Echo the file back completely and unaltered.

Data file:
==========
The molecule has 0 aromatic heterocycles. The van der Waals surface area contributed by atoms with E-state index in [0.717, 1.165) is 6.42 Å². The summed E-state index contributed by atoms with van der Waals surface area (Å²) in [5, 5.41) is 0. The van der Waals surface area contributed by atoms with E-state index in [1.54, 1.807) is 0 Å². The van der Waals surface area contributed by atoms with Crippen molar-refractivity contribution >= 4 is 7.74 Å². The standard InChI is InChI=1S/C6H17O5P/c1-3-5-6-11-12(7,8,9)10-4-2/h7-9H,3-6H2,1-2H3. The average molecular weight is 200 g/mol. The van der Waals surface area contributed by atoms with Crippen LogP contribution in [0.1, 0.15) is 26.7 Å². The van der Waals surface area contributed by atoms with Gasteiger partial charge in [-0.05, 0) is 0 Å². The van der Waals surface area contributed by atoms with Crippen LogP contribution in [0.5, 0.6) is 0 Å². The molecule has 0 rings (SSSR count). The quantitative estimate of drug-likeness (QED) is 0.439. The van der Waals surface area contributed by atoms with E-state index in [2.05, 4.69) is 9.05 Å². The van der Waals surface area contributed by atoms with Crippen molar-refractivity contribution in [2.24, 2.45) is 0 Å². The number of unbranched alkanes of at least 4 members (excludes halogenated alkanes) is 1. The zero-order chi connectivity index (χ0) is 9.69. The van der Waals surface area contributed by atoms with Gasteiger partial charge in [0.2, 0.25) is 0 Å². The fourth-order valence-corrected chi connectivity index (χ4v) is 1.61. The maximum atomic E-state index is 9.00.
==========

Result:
The molecule has 0 aromatic heterocycles. The van der Waals surface area contributed by atoms with E-state index in [0.717, 1.165) is 6.42 Å². The summed E-state index contributed by atoms with van der Waals surface area (Å²) in [5, 5.41) is 0. The van der Waals surface area contributed by atoms with E-state index in [1.54, 1.807) is 0 Å². The van der Waals surface area contributed by atoms with Crippen molar-refractivity contribution >= 4 is 7.74 Å². The standard InChI is InChI=1S/C6H17O5P/c1-3-5-6-11-12(7,8,9)10-4-2/h7-9H,3-6H2,1-2H3. The average molecular weight is 200 g/mol. The van der Waals surface area contributed by atoms with Crippen LogP contribution in [0.1, 0.15) is 26.7 Å². The van der Waals surface area contributed by atoms with Gasteiger partial charge in [-0.05, 0) is 0 Å². The van der Waals surface area contributed by atoms with Crippen LogP contribution in [0.5, 0.6) is 0 Å². The molecule has 0 rings (SSSR count). The quantitative estimate of drug-likeness (QED) is 0.439. The van der Waals surface area contributed by atoms with E-state index in [2.05, 4.69) is 9.05 Å². The van der Waals surface area contributed by atoms with Crippen molar-refractivity contribution in [2.24, 2.45) is 0 Å². The number of unbranched alkanes of at least 4 members (excludes halogenated alkanes) is 1. The zero-order chi connectivity index (χ0) is 9.69. The van der Waals surface area contributed by atoms with Gasteiger partial charge in [0.2, 0.25) is 0 Å². The fourth-order valence-corrected chi connectivity index (χ4v) is 1.61. The maximum atomic E-state index is 9.00.